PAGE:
Commodities | Aug 26 2020
A glance through the latest expert views and predictions about commodities. Iron ore; gold; alumina; metallurgical coal; and chrome.
-Tight supply/demand in iron ore could mean prices remain elevated
-Gold prices could stay higher for longer
-As inventory rises in China downside risk emerges for alumina
-Is a bottom finally emerging for coking coal?
-High chance of amount a market deficit in chrome
By Eva Brocklehurst
Iron ore prices at spot have been just below US$130/dmt and have averaged US$96/dmt over the year to date. Why? On the demand side, there is a strong economic recovery in China, which has meant crude steel output has risen, and on the supply side there have been disruptions to production in Brazil and South Africa.
Economic stimulus in China is fuelling steel demand and UBS also notes vessel queues outside of China are growing. Extended customs checks related to the pandemic have materially slowed offloading.
This explains low port inventory and higher prices. Ship loadings are expected to increase in August-September and may weigh on futures prices. China is responsible for more than 50% of global crude steel output and makes up around 75% of seaborne iron ore demand.
UBS also observes the correlation between iron ore prices and the shares of the bellwether producer, Brazil's Vale, have broken down temporarily. The market has assigned limited upside to earnings drivers which are temporary, such as Chinese stimulus and supply disruptions.
UBS disagrees with the view that that Vale has structurally de-rated following the dam breach at Brumadinho. In the second half of 2022 Vale is expected to benefit from higher volume sales and temporary weakness in freight rates when the Chinese vessel queues ease, which would add capacity to the seaborne market.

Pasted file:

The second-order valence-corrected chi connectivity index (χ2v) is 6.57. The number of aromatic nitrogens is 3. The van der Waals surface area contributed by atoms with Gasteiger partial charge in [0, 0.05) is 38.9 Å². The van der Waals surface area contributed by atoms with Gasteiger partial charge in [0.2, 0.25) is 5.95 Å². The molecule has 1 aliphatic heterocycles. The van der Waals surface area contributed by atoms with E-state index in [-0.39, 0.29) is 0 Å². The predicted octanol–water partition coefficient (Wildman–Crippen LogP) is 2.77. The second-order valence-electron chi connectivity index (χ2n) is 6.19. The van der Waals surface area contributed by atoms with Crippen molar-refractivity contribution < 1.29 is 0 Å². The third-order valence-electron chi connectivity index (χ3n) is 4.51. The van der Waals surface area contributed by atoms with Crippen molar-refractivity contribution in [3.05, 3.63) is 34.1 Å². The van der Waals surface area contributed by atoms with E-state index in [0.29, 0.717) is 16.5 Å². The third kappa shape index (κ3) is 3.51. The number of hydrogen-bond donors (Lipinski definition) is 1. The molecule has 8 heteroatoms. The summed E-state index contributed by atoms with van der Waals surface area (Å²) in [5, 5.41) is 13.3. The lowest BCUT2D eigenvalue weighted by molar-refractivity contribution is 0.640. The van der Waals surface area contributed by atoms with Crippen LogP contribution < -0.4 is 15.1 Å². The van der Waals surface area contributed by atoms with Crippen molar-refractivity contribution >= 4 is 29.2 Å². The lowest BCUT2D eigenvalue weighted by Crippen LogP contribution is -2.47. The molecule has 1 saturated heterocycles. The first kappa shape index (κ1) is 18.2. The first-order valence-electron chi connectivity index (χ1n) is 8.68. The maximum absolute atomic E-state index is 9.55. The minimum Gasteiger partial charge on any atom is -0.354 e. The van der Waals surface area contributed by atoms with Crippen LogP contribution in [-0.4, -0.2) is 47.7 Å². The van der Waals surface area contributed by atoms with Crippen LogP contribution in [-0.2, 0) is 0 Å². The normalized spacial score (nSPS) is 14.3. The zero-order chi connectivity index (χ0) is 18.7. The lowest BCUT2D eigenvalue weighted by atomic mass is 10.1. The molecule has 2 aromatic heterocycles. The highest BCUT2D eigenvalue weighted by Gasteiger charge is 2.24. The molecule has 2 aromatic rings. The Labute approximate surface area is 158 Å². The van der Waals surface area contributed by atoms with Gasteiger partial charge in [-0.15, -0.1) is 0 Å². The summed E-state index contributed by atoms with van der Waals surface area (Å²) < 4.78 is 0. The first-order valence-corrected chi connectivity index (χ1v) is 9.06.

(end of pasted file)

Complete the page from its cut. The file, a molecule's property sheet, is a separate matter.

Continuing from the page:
UBS believes current prices are unsustainable over the medium to longer term but the tight supply/demand situation could mean prices remain elevated for some time. The broker lifts 2020 price forecasts to US$98/dmt and adds US$5/t to the forward curve out to 2023.
UBS has re-jigged gold price forecasts, expecting these to stay higher for longer. For 2021 the broker now expects US$2100/oz and for 2022, US$2000/oz. This drives a substantial lift to the broker's net profit forecasts for the sector.
At present, the broker's valuations are based on a US$1900/oz price and no ratings have been changed. Most preferred stocks are Newcrest Mining ((NCM)), Saracen Mineral Holdings ((SAR)), Regis Resources ((RRL)) and OceanaGold ((OGC)), in that order.
Production growth is expected across most of the broker's coverage with Saracen the strongest and Newcrest perceived to be in peak production but with a growth path from development of both Red Chris and Havieron. Cost inflation is also likely and some of this is discretionary. As the gold price lifts managements often decide to exploit lower grade ore that may have been uneconomic previously.
Output at the Norsk Hydro Alunorte refinery has been reduced to 35-45% capacity as a result of pipeline maintenance. This latest outage brings the alumina market ex-China temporarily into balance. As a result, Morgan Stanley points out the price has risen to cut off the flow of exports and preserve the supply outside of China. This is likely to then drive China's domestic price higher.
Morgan Stanley envisages further upside for the alumina price FOB Australia, which has already risen to US$280/t, with the possibility to extend beyond US$300/t. Once production is restored at Alunorte prices are likely to return to the mid US$200/t region.
Fundamentals continue to suggest to the broker a more bearish price outlook and, as visible inventory rises in China, there is downside risk. Still, a weak US dollar, stockpiling and speculative interest should mean the price trades well above production costs.
Is a bottom emerging for coking (metallurgical) coal? Prices have been depressed since April as a result of the pandemic which has affected manufacturing and negatively impacted demand. UBS believes further downside is unlikely though, as current prices put 23% of seaborne supply out of the money. Moreover supply restraint is being exercised along with a number of major mine outages.